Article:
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Metabolites 2017, 7(1), 5; doi:10.3390/metabo7010005

Effects of Different Exercise Modes on the Urinary Metabolic Fingerprint of Men with and without Metabolic Syndrome

1
School of Physical Education and Sport Science at Thessaloniki, Aristotle University of Thessaloniki, 54124 Thessaloniki, Greece
2
School of Chemistry, Aristotle University of Thessaloniki, 54124 Thessaloniki, Greece
3
Department of Nutrition and Dietetics, Alexander Technological Educational Institute of Thessaloniki, 57400 Thessaloniki, Greece
4
Laboratory of Forensic Medicine and Toxicology, School of Medicine, Aristotle University of Thessaloniki, 54124 Thessaloniki, Greece
*
Author to whom correspondence should be addressed.
Academic Editor: Peter Meikle
Received: 27 December 2016 / Revised: 20 January 2017 / Accepted: 24 January 2017 / Published: 26 January 2017
(This article belongs to the Special Issue Metabolomics 2016)
View Full-Text   |   Download PDF [3018 KB, uploaded 26 January 2017]   |  

Abstract

Exercise is important in the prevention and treatment of the metabolic syndrome (MetS), a cluster of risk factors that raises morbidity. Metabolomics can facilitate the optimization of exercise prescription. This study aimed to investigate whether the response of the human urinary metabolic fingerprint to exercise depends on the presence of MetS or exercise mode. Twenty-three sedentary men (MetS, n = 9, and Healthy, n = 14) completed four trials: resting, high-intensity interval exercise (HIIE), continuous moderate-intensity exercise (CME), and resistance exercise (RE). Urine samples were collected pre-exercise and at 2, 4, and 24 h for targeted analysis by liquid chromatography-mass spectrometry. Time exerted the strongest differentiating effect, followed by exercise mode and health status. The greatest changes were observed in the first post-exercise samples, with a gradual return to baseline at 24 h. RE caused the greatest responses overall, followed by HIIE, while CME had minimal effect. The metabolic fingerprints of the two groups were separated at 2 h, after HIIE and RE; and at 4 h, after HIIE, with evidence of blunted response to exercise in MetS. Our findings show diverse responses of the urinary metabolic fingerprint to different exercise modes in men with and without metabolic syndrome. View Full-Text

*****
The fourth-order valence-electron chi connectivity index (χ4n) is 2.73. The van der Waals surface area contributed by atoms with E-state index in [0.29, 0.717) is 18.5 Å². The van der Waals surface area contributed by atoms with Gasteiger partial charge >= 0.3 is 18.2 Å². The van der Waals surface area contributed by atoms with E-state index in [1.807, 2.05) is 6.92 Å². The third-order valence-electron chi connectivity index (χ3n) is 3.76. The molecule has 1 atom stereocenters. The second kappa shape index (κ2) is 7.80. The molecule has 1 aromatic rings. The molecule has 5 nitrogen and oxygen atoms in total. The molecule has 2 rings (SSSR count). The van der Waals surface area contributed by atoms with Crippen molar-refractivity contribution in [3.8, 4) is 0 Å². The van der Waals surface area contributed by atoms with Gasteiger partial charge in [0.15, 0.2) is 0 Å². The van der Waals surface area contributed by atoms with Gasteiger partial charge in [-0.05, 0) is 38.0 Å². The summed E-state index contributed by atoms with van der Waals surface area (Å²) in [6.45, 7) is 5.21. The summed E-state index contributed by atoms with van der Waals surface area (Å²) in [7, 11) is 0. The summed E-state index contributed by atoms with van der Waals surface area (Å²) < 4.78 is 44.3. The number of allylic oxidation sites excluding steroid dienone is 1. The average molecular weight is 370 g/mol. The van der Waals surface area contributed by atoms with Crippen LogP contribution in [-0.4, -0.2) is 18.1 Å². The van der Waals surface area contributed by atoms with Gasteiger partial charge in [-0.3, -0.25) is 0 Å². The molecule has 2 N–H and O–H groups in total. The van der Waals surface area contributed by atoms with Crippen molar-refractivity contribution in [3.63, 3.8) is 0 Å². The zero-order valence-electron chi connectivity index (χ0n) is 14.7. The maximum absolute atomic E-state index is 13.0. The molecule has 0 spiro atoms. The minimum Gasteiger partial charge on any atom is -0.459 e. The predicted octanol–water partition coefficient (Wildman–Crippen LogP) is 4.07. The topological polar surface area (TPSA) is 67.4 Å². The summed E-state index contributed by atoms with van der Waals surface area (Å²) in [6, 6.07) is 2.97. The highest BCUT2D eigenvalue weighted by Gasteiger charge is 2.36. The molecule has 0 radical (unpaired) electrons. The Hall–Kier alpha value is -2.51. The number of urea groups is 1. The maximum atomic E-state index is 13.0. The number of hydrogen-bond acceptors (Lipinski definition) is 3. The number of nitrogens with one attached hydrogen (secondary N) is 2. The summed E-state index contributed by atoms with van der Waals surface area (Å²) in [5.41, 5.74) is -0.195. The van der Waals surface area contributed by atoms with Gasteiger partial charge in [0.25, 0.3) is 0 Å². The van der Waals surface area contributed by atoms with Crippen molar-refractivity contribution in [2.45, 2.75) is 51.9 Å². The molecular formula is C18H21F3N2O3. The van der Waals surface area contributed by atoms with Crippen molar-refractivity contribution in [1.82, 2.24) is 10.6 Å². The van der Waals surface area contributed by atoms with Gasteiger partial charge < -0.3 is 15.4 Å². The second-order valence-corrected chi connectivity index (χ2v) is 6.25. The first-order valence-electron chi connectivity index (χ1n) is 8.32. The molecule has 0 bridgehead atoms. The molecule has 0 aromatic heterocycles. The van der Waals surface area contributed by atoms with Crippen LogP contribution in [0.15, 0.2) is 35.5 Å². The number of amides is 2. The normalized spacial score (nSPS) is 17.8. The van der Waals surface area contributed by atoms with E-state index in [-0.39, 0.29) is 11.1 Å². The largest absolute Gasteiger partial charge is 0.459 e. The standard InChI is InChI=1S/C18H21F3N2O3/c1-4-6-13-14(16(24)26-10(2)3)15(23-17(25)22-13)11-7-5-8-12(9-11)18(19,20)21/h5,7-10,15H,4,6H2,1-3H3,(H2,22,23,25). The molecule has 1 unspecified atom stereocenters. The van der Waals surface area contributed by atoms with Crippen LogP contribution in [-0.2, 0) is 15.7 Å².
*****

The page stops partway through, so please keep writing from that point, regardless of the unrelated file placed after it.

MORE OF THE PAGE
Keywords: metabolomics; urinary metabolites; metabolic syndrome; exercise mode metabolomics; urinary metabolites; metabolic syndrome; exercise mode
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This is an open access article distributed under the Creative Commons Attribution License which permits unrestricted use, distribution, and reproduction in any medium, provided the original work is properly cited. (CC BY 4.0).

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MDPI and ACS Style

Siopi, A.; Deda, O.; Manou, V.; Kellis, S.; Kosmidis, I.; Komninou, D.; Raikos, N.; Christoulas, K.; Theodoridis, G.A.; Mougios, V. Effects of Different Exercise Modes on the Urinary Metabolic Fingerprint of Men with and without Metabolic Syndrome. Metabolites 2017, 7, 5.

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